With Genocidal Goal of Locking Up as Many Non-Whites as Possible, Private Prison Industry sees boon under Trump

From [HERE] The private prison industry -- one of the most controversial pieces of the US carceral state -- has essentially recovered a year after the Obama administration sent a chill down its spine.

Last August, then-Deputy Attorney General Sally Yates issued a memo calling on the Department of Justice to begin curtailing its use of private prisons -- incarceration run by for-profit companies.

Stocks for one of the two major publicly traded prison companies nosedived, and with a presidential victory for Democratic nominee Hillary Clinton widely expected, the Yates memo seemed to indicate the heyday for the private prison industry had passed.

But the impact of the decision was not lasting.

On November 8, Trump won the presidency, and just days into the job, Attorney General Jeff Sessions rescinded Yates' guidance.

The private prison industry saw stock prices soar for months after the election even relative to the already robust stock market.

And one year ago Friday, from that now-rescinded memo, the situation for these prisons looks largely like what it was before the Obama-era Justice Department sought to change the status quo.

Critics of private prisons contend they are inefficient and inhumane.

When she issued her memo, Yates cited a government watchdog report that said private prisons were generally more expensive and offered worse results. Groups such as the ACLU lauded the report and Yates' decision while the private prison industry reeled. It called the report imbalanced and challenged its comparison of private and public facilities.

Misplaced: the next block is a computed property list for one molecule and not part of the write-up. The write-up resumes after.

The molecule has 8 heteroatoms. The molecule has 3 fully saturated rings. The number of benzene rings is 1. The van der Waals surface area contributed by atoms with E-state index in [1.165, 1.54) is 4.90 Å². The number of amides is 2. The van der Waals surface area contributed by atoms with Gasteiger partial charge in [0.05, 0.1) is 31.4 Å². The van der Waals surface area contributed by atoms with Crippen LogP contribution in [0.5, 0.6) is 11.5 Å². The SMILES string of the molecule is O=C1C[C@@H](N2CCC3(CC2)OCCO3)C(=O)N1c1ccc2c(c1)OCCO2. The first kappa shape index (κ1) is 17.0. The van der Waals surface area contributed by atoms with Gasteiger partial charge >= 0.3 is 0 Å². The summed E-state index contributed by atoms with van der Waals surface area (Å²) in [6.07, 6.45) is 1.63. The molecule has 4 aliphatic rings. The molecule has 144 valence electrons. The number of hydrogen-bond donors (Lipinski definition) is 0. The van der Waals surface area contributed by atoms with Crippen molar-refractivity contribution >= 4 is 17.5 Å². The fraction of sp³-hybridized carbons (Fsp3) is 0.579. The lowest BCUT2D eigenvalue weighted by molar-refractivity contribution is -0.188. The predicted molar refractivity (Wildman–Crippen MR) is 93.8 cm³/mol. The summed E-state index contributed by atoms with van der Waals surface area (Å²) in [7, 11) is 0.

Following years of relatively low crime rates and the more recent dip in the prison population, Sessions has pushed for a crackdown on drug and gun offenses and offered a wholesale endorsement of Trump's "law-and-order" campaign.

The companies

When it comes to private prisons in the US, the two biggest names are CoreCivic -- the new name for the Corrections Corporation of America -- and GEO Group. Management & Training Corporation, another company with prison operations, is not publicly traded.

While CoreCivic and GEO Group have, for the time being, seen a halt to their massive surges since the election, both in their second quarter earnings calls said they expected more federal contracts as the departments of Justice and Homeland Security detain more people.

Both companies welcomed the Trump era with large donations.

In January, GEO Group's Pablo Paez, the company's vice president of corporate relations, told USA Today it donated $250,000 to Trump's inaugural committee. OpenSecrets' list of inauguration donors noted the GEO Group donation, as well as CoreCivic's $250,000 contribution.

The month before the election, GEO Group hired two former Sessions aides as lobbyists: David Stewart and Ryan Robichaux, according to Politico.

The Bureau of Prisons renewed two large contracts for GEO Group in May, and CoreCivic said in its second quarter earnings call it expected the Trump administration would mean more contracts for the company.

Private prisons and immigration

Private prison companies overall make up a small share of the incarceration pie, both on the federal and state levels, Justice Department data show. This means while private prisons are significant, they don't account for most of mass incarceration facilities.

A large share of people locked up in federal private facilities are criminal undocumented immigrants, and populations at the local level vary wildly depending on the state. Many states have no private institutions while others contract with these companies for a sizable share of their prisoners.

So when it comes to the Trump administration, these prison contractors are eyeing both criminal law enforcement and immigration. But on both counts, the people going to private prisons paid for by the federal government are largely immigrants.

From Day One of Trump's campaign, he pushed heavily for a crackdown on undocumented immigration, and once in office, Trump ordered Immigration and Customs Enforcement to ramp up its enforcement efforts.

For years, ICE has outsourced the bulk of its detention operations to the private sector.